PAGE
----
Vitamin K2 for Rheumatoid Arthritis


...elusive dreamer
Apr 5, 2009
More information about the use of K2 for rheumatoid arthritis.

Vitamin K2 Effective in Rheumatoid Arthritis

Posted on:
Friday, July 7th 2017 at 1:00 pm
Written By:
Dr. Michael Murray

Originally published on

Just as there has been an explosion of positive science on the importance of vitamin D3, another nutrient, vitamin K2, is showing tremendous promise in the treatment and prevention of a wide range of health conditions.

A new study, set to be published in the August issue of the European Journal of Pharmacology, indicates that this underutilized form of vitamin K might hold the key to one of the most debilitating inflammatory conditions known to humans – rheumatoid arthritis.

Background Data:
Rheumatoid arthritis (RA) is a chronic inflammatory condition that affects the entire body, but especially the joints. There is abundant evidence that RA is an autoimmune reaction, in which antibodies develop against components of joint tissues, but what exactly triggers this autoimmune reaction has centered on genetic factors, abnormal bowel permeability, lifestyle and nutritional factors, food allergies, and microorganisms. RA is a classic example of a multifactorial disease, wherein an assortment of genetic, dietary, and environmental factors contribute to this disease.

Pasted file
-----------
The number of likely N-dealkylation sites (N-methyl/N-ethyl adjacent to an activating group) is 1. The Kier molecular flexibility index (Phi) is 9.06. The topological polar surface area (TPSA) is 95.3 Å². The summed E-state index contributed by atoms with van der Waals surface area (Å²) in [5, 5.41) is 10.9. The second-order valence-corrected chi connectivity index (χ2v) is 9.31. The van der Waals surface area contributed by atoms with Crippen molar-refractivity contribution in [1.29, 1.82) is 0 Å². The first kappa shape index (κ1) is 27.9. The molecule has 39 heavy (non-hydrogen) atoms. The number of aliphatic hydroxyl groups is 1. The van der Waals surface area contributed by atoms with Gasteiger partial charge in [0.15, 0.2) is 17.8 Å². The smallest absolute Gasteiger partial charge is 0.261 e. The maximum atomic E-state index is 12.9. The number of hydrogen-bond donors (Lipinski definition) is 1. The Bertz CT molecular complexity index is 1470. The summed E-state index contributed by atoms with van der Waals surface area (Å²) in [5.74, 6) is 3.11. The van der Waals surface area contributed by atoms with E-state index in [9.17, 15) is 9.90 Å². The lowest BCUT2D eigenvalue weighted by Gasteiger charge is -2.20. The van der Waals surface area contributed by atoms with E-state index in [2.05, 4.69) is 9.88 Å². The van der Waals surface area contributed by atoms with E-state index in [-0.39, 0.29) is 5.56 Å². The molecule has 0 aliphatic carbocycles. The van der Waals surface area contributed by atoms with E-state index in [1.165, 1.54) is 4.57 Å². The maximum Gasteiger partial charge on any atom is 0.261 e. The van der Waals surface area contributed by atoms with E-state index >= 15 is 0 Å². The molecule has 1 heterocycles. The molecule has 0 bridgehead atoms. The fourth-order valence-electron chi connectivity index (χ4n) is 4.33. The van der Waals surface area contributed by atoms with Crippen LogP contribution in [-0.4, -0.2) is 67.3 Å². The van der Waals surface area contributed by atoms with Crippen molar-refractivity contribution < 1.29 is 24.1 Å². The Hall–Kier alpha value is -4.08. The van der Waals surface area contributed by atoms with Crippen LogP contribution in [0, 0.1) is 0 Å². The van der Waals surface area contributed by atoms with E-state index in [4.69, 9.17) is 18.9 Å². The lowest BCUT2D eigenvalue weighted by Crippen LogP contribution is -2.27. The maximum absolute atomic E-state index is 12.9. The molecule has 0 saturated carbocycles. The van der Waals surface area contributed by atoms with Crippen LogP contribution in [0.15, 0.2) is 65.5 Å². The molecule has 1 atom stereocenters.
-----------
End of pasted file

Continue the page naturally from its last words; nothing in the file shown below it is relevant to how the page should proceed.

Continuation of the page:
There are several forms of vitamin K. Phylloquinone is derived from plant sources and is referred to as K1, whereas menaquionines are derived primarily from bacteria and are referred to a K2. There are several different forms of menaquinones based upon the number of attached molecules known as isoprenoids. MK-7 is the most important commercial form of vitamin K2. It contains seven isoprenoid residues attached to menaquinone.

While the role that vitamin K plays in blood clotting is well known, it also functions in important roles for bone and joint health. Clinical studies have documented the long-term effect of 180 mcg of MK-7 in improving bone density and overall bone health.

Based upon pre-clinical studies showing another form of vitamin K2 (MK-4) blocked the development of arthritis in the experimental animal model of RA, it was suggested that MK-4 might offer benefit in human RA. Human studies following and it was shown MK-4 supplementation reduced RA disease activity associated with a marked decrease in clinical and biochemical markers. However, since MK-7 has greater bioavailability than MK-4 after oral administration, researchers were quite curious if even better results might be produced with this form.